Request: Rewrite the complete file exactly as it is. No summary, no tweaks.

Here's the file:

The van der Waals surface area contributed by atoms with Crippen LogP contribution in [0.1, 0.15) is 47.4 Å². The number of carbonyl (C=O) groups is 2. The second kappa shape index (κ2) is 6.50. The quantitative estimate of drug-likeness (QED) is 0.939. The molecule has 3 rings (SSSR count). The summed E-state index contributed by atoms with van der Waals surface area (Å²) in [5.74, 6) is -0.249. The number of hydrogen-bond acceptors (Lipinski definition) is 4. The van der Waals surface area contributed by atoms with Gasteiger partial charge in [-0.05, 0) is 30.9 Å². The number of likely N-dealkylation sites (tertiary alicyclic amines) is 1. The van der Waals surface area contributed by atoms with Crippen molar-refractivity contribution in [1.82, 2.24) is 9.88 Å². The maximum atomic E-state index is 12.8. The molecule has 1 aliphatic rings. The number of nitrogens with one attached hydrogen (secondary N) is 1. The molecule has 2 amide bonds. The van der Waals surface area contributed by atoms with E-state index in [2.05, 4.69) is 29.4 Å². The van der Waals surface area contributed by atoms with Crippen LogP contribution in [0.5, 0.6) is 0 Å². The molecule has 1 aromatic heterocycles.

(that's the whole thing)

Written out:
The van der Waals surface area contributed by atoms with Crippen LogP contribution in [0.1, 0.15) is 47.4 Å². The number of carbonyl (C=O) groups is 2. The second kappa shape index (κ2) is 6.50. The quantitative estimate of drug-likeness (QED) is 0.939. The molecule has 3 rings (SSSR count). The summed E-state index contributed by atoms with van der Waals surface area (Å²) in [5.74, 6) is -0.249. The number of hydrogen-bond acceptors (Lipinski definition) is 4. The van der Waals surface area contributed by atoms with Gasteiger partial charge in [-0.05, 0) is 30.9 Å². The number of likely N-dealkylation sites (tertiary alicyclic amines) is 1. The van der Waals surface area contributed by atoms with Crippen molar-refractivity contribution in [1.82, 2.24) is 9.88 Å². The maximum atomic E-state index is 12.8. The molecule has 1 aliphatic rings. The number of nitrogens with one attached hydrogen (secondary N) is 1. The molecule has 2 amide bonds. The van der Waals surface area contributed by atoms with E-state index in [2.05, 4.69) is 29.4 Å². The van der Waals surface area contributed by atoms with Crippen LogP contribution in [0.5, 0.6) is 0 Å². The molecule has 1 aromatic heterocycles.